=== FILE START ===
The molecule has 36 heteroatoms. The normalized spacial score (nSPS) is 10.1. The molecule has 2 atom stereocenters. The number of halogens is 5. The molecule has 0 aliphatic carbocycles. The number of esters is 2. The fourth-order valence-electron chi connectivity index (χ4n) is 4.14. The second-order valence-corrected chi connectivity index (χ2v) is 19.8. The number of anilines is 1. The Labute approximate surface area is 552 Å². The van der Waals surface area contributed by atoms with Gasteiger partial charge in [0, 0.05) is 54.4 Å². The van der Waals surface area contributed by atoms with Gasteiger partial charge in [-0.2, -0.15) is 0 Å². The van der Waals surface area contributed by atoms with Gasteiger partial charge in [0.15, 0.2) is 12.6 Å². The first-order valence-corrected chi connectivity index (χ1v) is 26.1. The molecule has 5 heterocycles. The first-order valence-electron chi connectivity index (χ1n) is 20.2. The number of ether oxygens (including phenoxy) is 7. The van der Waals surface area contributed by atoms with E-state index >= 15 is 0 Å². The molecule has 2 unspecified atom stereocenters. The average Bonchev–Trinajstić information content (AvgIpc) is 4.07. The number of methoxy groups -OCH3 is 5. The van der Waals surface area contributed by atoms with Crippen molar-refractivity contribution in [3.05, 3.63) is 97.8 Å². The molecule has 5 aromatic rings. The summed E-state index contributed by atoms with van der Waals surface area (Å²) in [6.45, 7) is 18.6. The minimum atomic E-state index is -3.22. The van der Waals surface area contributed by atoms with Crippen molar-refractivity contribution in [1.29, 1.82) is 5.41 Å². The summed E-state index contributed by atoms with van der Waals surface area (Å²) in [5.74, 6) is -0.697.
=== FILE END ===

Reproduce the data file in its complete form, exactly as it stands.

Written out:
The molecule has 36 heteroatoms. The normalized spacial score (nSPS) is 10.1. The molecule has 2 atom stereocenters. The number of halogens is 5. The molecule has 0 aliphatic carbocycles. The number of esters is 2. The fourth-order valence-electron chi connectivity index (χ4n) is 4.14. The second-order valence-corrected chi connectivity index (χ2v) is 19.8. The number of anilines is 1. The Labute approximate surface area is 552 Å². The van der Waals surface area contributed by atoms with Gasteiger partial charge in [0, 0.05) is 54.4 Å². The van der Waals surface area contributed by atoms with Gasteiger partial charge in [-0.2, -0.15) is 0 Å². The van der Waals surface area contributed by atoms with Gasteiger partial charge in [0.15, 0.2) is 12.6 Å². The first-order valence-corrected chi connectivity index (χ1v) is 26.1. The molecule has 5 heterocycles. The first-order valence-electron chi connectivity index (χ1n) is 20.2. The number of ether oxygens (including phenoxy) is 7. The van der Waals surface area contributed by atoms with E-state index >= 15 is 0 Å². The molecule has 2 unspecified atom stereocenters. The average Bonchev–Trinajstić information content (AvgIpc) is 4.07. The number of methoxy groups -OCH3 is 5. The van der Waals surface area contributed by atoms with Crippen molar-refractivity contribution in [3.05, 3.63) is 97.8 Å². The molecule has 5 aromatic rings. The summed E-state index contributed by atoms with van der Waals surface area (Å²) in [6.45, 7) is 18.6. The minimum atomic E-state index is -3.22. The van der Waals surface area contributed by atoms with Crippen molar-refractivity contribution in [1.29, 1.82) is 5.41 Å². The summed E-state index contributed by atoms with van der Waals surface area (Å²) in [5.74, 6) is -0.697.